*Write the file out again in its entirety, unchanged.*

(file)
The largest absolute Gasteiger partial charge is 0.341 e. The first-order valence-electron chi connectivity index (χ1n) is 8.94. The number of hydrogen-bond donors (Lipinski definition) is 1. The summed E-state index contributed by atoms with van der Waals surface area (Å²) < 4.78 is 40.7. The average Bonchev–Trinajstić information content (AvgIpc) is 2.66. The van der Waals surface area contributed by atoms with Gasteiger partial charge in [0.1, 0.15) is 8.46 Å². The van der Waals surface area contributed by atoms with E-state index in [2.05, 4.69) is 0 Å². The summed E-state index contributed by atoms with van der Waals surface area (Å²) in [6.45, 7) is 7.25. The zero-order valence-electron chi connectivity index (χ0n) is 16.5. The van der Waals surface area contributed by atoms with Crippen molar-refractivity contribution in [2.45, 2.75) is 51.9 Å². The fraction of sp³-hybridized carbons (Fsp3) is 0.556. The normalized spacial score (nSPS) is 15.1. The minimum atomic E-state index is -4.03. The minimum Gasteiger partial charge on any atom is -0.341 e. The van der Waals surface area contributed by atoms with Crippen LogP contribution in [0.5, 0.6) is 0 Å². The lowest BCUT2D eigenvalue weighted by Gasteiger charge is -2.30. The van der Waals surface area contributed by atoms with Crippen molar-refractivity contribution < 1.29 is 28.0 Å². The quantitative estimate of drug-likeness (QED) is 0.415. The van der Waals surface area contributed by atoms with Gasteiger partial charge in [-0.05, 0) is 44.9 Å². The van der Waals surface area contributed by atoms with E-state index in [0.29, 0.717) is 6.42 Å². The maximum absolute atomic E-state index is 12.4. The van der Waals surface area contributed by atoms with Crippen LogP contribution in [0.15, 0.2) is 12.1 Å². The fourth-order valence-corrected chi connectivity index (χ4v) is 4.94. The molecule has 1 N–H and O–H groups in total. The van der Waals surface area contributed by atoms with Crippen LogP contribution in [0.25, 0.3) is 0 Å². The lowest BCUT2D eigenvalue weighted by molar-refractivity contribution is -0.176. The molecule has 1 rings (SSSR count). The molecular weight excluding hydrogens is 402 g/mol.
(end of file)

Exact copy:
The largest absolute Gasteiger partial charge is 0.341 e. The first-order valence-electron chi connectivity index (χ1n) is 8.94. The number of hydrogen-bond donors (Lipinski definition) is 1. The summed E-state index contributed by atoms with van der Waals surface area (Å²) < 4.78 is 40.7. The average Bonchev–Trinajstić information content (AvgIpc) is 2.66. The van der Waals surface area contributed by atoms with Gasteiger partial charge in [0.1, 0.15) is 8.46 Å². The van der Waals surface area contributed by atoms with E-state index in [2.05, 4.69) is 0 Å². The summed E-state index contributed by atoms with van der Waals surface area (Å²) in [6.45, 7) is 7.25. The zero-order valence-electron chi connectivity index (χ0n) is 16.5. The van der Waals surface area contributed by atoms with Crippen molar-refractivity contribution in [2.45, 2.75) is 51.9 Å². The fraction of sp³-hybridized carbons (Fsp3) is 0.556. The normalized spacial score (nSPS) is 15.1. The minimum atomic E-state index is -4.03. The minimum Gasteiger partial charge on any atom is -0.341 e. The van der Waals surface area contributed by atoms with Crippen LogP contribution in [0.5, 0.6) is 0 Å². The lowest BCUT2D eigenvalue weighted by Gasteiger charge is -2.30. The van der Waals surface area contributed by atoms with Crippen molar-refractivity contribution < 1.29 is 28.0 Å². The quantitative estimate of drug-likeness (QED) is 0.415. The van der Waals surface area contributed by atoms with Gasteiger partial charge in [-0.05, 0) is 44.9 Å². The van der Waals surface area contributed by atoms with E-state index in [0.29, 0.717) is 6.42 Å². The maximum absolute atomic E-state index is 12.4. The van der Waals surface area contributed by atoms with Crippen LogP contribution in [0.15, 0.2) is 12.1 Å². The fourth-order valence-corrected chi connectivity index (χ4v) is 4.94. The molecule has 1 N–H and O–H groups in total. The van der Waals surface area contributed by atoms with Crippen LogP contribution in [0.25, 0.3) is 0 Å². The lowest BCUT2D eigenvalue weighted by molar-refractivity contribution is -0.176. The molecule has 1 rings (SSSR count). The molecular weight excluding hydrogens is 402 g/mol.